• Action Girl: Despite her claims of not having killed anyone on the battlefield, it still took a lot of courage and prowess to survive the battles she was involved in.
    • Alternate Character Interpretation: Joan's Voices have been seen as either the result of a genuine religious experience, schizophrenia, or drugs.
    • Badass Pacifist: In her trial, Joan claimed to never have killed anyone on the battlefield, saying she preferred her banner over her sword.
    • Chaste Heroine: Joan used her virginity as a sign of her purity, and as such remained chaste all her life. Two tests were performed to confirm her virginity, including one during her trial, thus confirming it.
    • Deadpan Snarker: If her trial records are anything to go by, Joan was this, even delivering a Take That to the heavily-accented judge Seguin Seguin:
    Cquote1.svg

    Seguin Seguin: What language did [the Voices] speak?
    Joan of Arc: A better one than yours.

    Cquote2.svg
    • Evil Mentor: She was taught swordplay and military strategy by Gilles de Rais], who had a reputation of a cruel man who was known to torture and murder children. Which is kind of ironic, in a way.
    • Historical Hero Upgrade: Joan became a unifying figure for the French people in her own time and even more so in the generations after.
    • Historical Villain Upgrade: See Shakespeare's portrayal of her. Although over time, the British gradually shed the animosity.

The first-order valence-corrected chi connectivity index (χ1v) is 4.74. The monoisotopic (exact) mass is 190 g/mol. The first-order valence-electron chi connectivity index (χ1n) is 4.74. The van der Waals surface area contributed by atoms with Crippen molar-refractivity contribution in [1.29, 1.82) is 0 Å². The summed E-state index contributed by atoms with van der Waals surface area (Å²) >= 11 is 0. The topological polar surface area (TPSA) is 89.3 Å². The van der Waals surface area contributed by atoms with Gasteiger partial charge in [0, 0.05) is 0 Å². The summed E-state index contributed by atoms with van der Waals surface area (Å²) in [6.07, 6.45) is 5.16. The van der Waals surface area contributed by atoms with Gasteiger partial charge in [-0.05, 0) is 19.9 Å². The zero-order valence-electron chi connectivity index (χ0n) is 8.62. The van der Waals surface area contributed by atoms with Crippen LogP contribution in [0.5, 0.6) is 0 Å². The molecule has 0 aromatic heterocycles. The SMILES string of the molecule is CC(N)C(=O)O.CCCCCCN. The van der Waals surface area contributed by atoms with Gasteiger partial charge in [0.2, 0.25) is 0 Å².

• Jeanne D'Archetype: Trope Maker, Trope Codifier and Trope Namer.
    • Kangaroo Court: Joan's trial was headed by Bishop Pierre Cauchon, who was in the payroll of both the English Earl of Warwick and the Duke of Burgundy, and handpicked the judges himself from members of the University of Paris who also hated Joan's guts. She never really stood a chance.
    • Lady of War: Probably one of the more obvious examples.
    • My God, What Have I Done?: Her executioner, Geoffrey Therage, believed that he had damned himself irredeemably by burning her.
      • A possible example may be Cardinal Henry Beaufort, the overseer of the trial,who left the execution in tears.
      • Several of her judges, like John de Stogumber and Nicolas Loiseleur, seemed to have felt some remorse after her execution.
      • Historical records suggest that Charles VII pushed for the posthumous reversal of Joan's sentence in 1456 out of remorse for leaving her to her fate.
    • Redheaded Hero: Despite the fact that no portrait of her made while she was alive exists, she is frequently portrayed in the media with red hair.
    • Thou Shall Not Kill: According to herself during her trial, she followed this.
    • Savvy Guy, Energetic Girl: Charles VII and Joan of Arc.
    • Shrouded in Myth: Even before she died, her name had become legend. And in the centuries that followed, she would come to become associated with various ideologies and causes, in time becoming intertwined with the French nation.
    • Sweet Polly Oliver: She didn't really disguise herself as a man, but she did wear male clothing for practical reasons.
    • Vindicated By History: Actually happened sooner after her death than most, as she was given a posthumous acquittal in 1456. She was a symbol of the Catholic League during the 16th century, made bishop of Orléans in 1849, beautified in 1909, and officially canonized in 1920 by Pope Benedict XV.